You will need to do a little rewiring: hack into the wiring to the crank-mount sensor so that you can run the wiring to the distributor. No big deal.



Fueling:

Your 92 runs Bosch LH2.4.2 Jetronic. You really want to use a Turbo ECU, which can appropriately add fuel under boost. Trouble is, no Turbo 900 came with LH2.4.2. You can either sleuth out a 9000 Turbo that ran LH2.4.2, or, because 2.4 and 2.4.2 use the same connectors and have *nearly* identical wiring (see your Bentley manual for the exceptions, which are mostly for the throttle switch), you can retro-fit a Turbo LH2.4 system. You’re going to need to do some homework here: a few plugs will need to be rewired/retro’d.



You will also want to use a Turbo throttle, which has the proper throttle switch you’ll need for LH2.4. (LH2.4.2 switch is incompatible with LH2.4 and LH2.4.2 throttle casting is different than LH2.4).



Note that you cannot use an LH2.2 system due to ECU plug incompatibilities.



Once you’ve sorted your ECU, you’ll want to run Turbo injectors. These are rated 21#/hr @ 2.5 bar vs. your existing 19#/hr @ 3 bar. However, because you’ll KEEP your existing stock 3 bar fuel pressure regulator, when at wide open throttle, you’ll actually be getting 23#/hr because the stock Turbo injectors are rated at 2.5 bar. With the increased fueling, your car will still get the same gas mileage (unless you spend a lot of time at WOT.)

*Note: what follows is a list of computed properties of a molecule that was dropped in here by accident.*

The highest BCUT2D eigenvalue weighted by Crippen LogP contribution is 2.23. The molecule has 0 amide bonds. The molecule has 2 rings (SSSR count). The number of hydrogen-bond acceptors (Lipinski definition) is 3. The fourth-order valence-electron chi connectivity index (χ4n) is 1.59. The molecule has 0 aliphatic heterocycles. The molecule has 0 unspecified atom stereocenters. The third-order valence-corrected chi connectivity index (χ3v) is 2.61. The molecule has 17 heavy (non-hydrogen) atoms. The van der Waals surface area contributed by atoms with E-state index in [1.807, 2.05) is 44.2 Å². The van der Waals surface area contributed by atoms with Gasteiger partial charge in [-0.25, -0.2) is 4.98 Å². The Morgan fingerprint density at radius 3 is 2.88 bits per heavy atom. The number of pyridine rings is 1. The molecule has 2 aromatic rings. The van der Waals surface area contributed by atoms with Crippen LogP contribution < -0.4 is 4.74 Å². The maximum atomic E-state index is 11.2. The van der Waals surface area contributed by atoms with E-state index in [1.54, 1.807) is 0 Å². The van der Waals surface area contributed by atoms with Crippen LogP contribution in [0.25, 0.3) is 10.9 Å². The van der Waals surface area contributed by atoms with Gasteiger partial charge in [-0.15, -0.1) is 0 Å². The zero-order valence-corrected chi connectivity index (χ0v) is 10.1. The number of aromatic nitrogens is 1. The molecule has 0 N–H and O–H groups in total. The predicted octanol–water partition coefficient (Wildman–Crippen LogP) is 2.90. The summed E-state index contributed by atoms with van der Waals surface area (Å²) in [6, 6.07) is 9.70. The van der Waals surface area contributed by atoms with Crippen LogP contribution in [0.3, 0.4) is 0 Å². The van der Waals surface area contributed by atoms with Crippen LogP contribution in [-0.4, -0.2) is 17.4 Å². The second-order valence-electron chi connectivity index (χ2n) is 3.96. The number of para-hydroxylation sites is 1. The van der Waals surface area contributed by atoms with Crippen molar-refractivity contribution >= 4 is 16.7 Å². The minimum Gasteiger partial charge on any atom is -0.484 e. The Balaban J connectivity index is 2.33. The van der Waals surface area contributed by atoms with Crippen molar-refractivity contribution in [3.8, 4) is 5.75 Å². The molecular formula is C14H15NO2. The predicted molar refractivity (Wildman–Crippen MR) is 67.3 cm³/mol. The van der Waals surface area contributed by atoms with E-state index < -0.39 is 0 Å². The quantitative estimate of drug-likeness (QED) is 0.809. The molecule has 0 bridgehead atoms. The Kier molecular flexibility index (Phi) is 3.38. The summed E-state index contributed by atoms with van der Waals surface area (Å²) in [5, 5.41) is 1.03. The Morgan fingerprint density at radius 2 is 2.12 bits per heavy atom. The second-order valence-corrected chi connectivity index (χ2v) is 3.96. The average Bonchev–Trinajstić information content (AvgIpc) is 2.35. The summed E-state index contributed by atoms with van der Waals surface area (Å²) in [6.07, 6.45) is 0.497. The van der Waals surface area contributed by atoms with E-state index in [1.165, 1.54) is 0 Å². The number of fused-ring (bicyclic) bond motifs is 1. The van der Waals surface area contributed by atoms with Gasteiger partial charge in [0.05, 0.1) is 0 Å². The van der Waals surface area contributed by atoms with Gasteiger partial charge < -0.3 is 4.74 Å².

Make sure your Turbo throttle switch is functioning properly (see Bentley).


Compression:

You can drop the dynamic compression ratio a little bit by using a Turbo intake cam, which has longer duration. The exhaust cams are the same on all c900s, turbo or not (exception: 1985 only). Your car runs a static CR of 10.1:1 vs. the Turbo's 9.0:1.



Exhaust:

You need to use a Turbo exhaust system (an entire cat-back stock system is fine, and inexpensive from eEuroparts). With your 92, the existing cat is the same as the Turbo cats, so you don’t need a new one. Don’t forget to grab a Turbo downpipe hanger from your junker' transmission. Also, I believe the Turbo has an muffler heatshield that the NAs don’t have; poke about for it.



While you’re at it, the stock cast-iron elbow off the turbo is quite restrictive; if you have some welding skills, it would be helpful to make your own elbow; either fab it such that it bolts right to the existing downpipe flange, or cut/weld it farther downstream, directly to the downpipe. You can do this with a couple 60mm (2.25") I.D. elbows.



Cooling:

The Turbo radiator has more rows than a non-turbo, IIRC. However, it may be that all later 900s have the same radiator. Check the p/n’s. You'll need the donor's lower radiator hose if the donor has a water-cooled turbo (88+).